- Where to Go
- The Best of the Valley of the Sun
- Wild West Adventure
- Let Scottsdale Rock Your World
- Finding Water in the Sonoran Desert
- Spring Training
- Arizona Family Road Trip
- Phoenix Points of Pride
- Southwestern Culture and Heritage
- Nocturnal Scottsdale
- Exploring Phoenix’s Architecture
- Unexpected Arizona
- Desert Chic
- Chilly Drinks and Cool Eats in Scottsdale
Paolo Soleri moved from Italy in 1947 to Scottsdale for a fellowship with Frank Lloyd Wright at Taliesin West. More than a half century later, Soleri has emerged as one of the region’s most innovative architects, with an organic style that merges Wright’s aesthetics with Native American influences.
Cosanti (6433 E. Doubletree Ranch Rd., 480/948-6145, www.cosanti.com, 9 a.m.–5 p.m. Mon.–Sat., 11 a.m.–5 p.m. Sun., free) serves as Soleri’s gallery, studio, and home, and reflects many of his theories on environmentally responsible design. The small village includes his original subterranean “Earth House,” outdoor studios, student dorms, and a performance space, set amidst terraced courtyards and shaded paths.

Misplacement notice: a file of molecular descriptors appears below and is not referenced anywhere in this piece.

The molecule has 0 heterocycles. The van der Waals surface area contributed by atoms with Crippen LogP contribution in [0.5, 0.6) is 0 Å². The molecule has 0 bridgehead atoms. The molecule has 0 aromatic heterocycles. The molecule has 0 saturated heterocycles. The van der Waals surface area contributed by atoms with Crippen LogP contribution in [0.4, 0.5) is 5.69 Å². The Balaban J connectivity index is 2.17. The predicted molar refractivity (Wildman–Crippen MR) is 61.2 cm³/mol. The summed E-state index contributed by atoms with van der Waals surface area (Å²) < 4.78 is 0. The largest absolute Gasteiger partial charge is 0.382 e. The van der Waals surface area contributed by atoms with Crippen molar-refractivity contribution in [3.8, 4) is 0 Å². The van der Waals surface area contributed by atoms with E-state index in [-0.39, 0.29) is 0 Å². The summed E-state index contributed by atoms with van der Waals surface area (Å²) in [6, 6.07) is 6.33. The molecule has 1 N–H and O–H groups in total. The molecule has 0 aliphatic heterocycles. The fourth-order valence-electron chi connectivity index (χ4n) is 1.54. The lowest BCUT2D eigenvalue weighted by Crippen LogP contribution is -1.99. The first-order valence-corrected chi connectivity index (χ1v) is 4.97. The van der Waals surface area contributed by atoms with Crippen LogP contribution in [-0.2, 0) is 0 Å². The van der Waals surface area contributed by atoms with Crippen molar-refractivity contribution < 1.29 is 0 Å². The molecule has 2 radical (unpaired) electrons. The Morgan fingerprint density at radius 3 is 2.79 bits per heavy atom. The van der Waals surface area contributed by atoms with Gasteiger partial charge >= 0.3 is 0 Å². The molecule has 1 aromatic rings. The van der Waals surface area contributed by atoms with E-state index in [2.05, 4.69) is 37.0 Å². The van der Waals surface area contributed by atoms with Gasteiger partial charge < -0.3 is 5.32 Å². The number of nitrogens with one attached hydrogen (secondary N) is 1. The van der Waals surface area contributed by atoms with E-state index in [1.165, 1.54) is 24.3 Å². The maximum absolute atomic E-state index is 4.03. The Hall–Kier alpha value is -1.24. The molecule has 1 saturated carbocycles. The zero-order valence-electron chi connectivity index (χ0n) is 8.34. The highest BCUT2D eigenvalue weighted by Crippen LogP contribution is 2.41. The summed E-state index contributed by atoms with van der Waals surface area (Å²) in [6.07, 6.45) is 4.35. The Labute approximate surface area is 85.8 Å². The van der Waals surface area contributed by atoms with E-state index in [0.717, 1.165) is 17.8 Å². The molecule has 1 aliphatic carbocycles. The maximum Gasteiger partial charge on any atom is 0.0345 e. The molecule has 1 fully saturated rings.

Much of Soleri’s Arcosanti, an experimental artists’ community 70 miles north of Phoenix, is funded by the sale of his “windbells.” These metal and ceramic wind chimes, which start at $25, are designed and forged at Cosanti’s on-site foundry and ceramics studio. The bronze casting process can be viewed weekday mornings.
© Jeff Ficker from Moon Phoenix, Scottsdale & Sedona, 1st edition